We’re nearly 3 weeks into our attempt at plastic-free Lent. We’ve negotiated a birthday complete with party food and yet more foul weather for shopping cyclists. It’s not been an easy challenge but we are learning a lot and I’m increasingly questioning why we seem to have so much plastic in our world. I’m going to resist the temptation to rant about the harm is does, but now that I’m looking out for things without it, plastic seems to be lurking everywhere.

Here are a couple of examples: in order to enjoy a humble biscuit now and then we really have to make our own. I have yet to find a shop-bought biscuit option that does not involve plastic. Baking your own is easy and there are 100s of good recipes online. So far so good. The majority of these involve syrup, as do flapjacks. Luckily you can buy this in tins – I trekked off to Lidl to get some only to find that the tin had a plastic collar round the top. I went to Sainsbury’s. Their alternative was syrup in plastic bottles. Back to Lidl. I got the tin but peeled off the slim plastic collar and left it on the shelf in protest. I’m not proud of this – just a bit hacked off.

My husband really had to get a new shirt. I enjoy sewing but I draw the line at turning shirt collars. He came home triumphant with his purchase neatly wrapped in a thin band of cardboard, only to discover that when unwrapped, the whole thing was held together with plastic clips and a big chunk of plastic inside the collar. None of it was the recyclable kind.

Cheese is also tricky. Even buying from a deli counter often involves plastic. I think my next attempt will be taking my own paper wrapping and asking them to cut me a piece of cheese to go in it.

On the other hand we have found some great products in very friendly wrapping. We recommend:

Who gives a crap loo roll https://uk.whogivesacrap.org/ – it comes in cardboard with each roll wrapped in bright paper (excellent for journalling with) and free bum jokes. Some of them made me laugh out loud. The added bonus is that 50% of profits go to sanitation projects in developing countries. And no one is panic buying it. Yet….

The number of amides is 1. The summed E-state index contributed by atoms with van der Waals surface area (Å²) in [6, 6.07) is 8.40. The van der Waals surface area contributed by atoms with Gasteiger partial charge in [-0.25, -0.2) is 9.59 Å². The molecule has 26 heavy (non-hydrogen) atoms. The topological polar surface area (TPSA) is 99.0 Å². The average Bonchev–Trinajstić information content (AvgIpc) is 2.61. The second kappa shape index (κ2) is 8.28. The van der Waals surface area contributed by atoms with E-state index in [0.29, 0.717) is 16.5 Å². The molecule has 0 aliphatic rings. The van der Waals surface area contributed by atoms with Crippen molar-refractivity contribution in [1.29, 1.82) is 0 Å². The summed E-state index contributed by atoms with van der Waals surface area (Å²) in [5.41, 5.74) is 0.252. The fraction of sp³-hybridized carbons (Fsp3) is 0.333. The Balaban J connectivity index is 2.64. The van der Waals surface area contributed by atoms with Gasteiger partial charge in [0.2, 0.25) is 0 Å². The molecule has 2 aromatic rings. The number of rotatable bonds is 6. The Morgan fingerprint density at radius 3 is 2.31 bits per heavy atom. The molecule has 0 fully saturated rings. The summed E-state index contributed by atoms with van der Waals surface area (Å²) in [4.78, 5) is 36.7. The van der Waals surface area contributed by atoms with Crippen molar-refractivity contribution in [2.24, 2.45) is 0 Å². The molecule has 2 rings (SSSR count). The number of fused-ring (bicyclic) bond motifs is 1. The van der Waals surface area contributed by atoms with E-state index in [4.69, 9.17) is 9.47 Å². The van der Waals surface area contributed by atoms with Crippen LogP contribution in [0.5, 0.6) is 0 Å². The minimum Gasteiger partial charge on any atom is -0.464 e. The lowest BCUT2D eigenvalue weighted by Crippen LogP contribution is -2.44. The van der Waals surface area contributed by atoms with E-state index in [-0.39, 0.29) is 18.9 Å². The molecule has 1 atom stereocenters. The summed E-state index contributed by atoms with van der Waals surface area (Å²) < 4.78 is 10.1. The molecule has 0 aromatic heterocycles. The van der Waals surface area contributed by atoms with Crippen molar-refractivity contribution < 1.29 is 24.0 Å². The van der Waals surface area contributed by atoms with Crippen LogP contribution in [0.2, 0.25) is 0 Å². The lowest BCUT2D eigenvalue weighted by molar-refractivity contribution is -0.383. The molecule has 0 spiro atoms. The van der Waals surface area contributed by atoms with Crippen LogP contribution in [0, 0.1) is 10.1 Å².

Mosgiel Farm milk https://mossgielfarm.co.uk/ – it comes in reusable glass bottles with foil tops just like in the old days. It’s produced on a cow-friendly ‘single use plastic free’ organic farm in the Borders and it tastes superb. It’s more expensive than the supermarket version but you get what you pay for as they say!

We have mastered the New Leaf Co op https://www.newleafcoop.co.uk/ and can now get everything we need in half the time it took us on the first attempt. You take your own containers (we now have a stock of them pre-weighed which saves time in the shop), fill them up, weigh them and stick a label on before going to the check-out. We’ve realised avoiding weekends is a good idea where possible. Planning is the key. Luckily my daughter is very good at this and regales her Dad with lists before he leaves for work so he can stop and shop as he cycles home.

It will be interesting to see how much this is all costing compared to our normal weekly foodshop. I’m interested to see how accessible these so-called choices actually are. More on that to follow.

I wouldn’t say us ‘oldies’ are finding it easy either practically or psychologically, but we’re not exactly starving! And whatever the challenges of the next few months bring for all of us in the UK, whether attempting to buy from large supermarkets or not, with or without plastic, here in our little corner we have enough chick peas to last us a while!

Meanwhile the various Lent courses around the country using the ‘God’s Creation Our concern’ material seem to be going well. At our church we got stuck into the difficult story of the flood and had some good discussion and fun with rainbow paints.

Find the materials here.

Plastic-free lent #2

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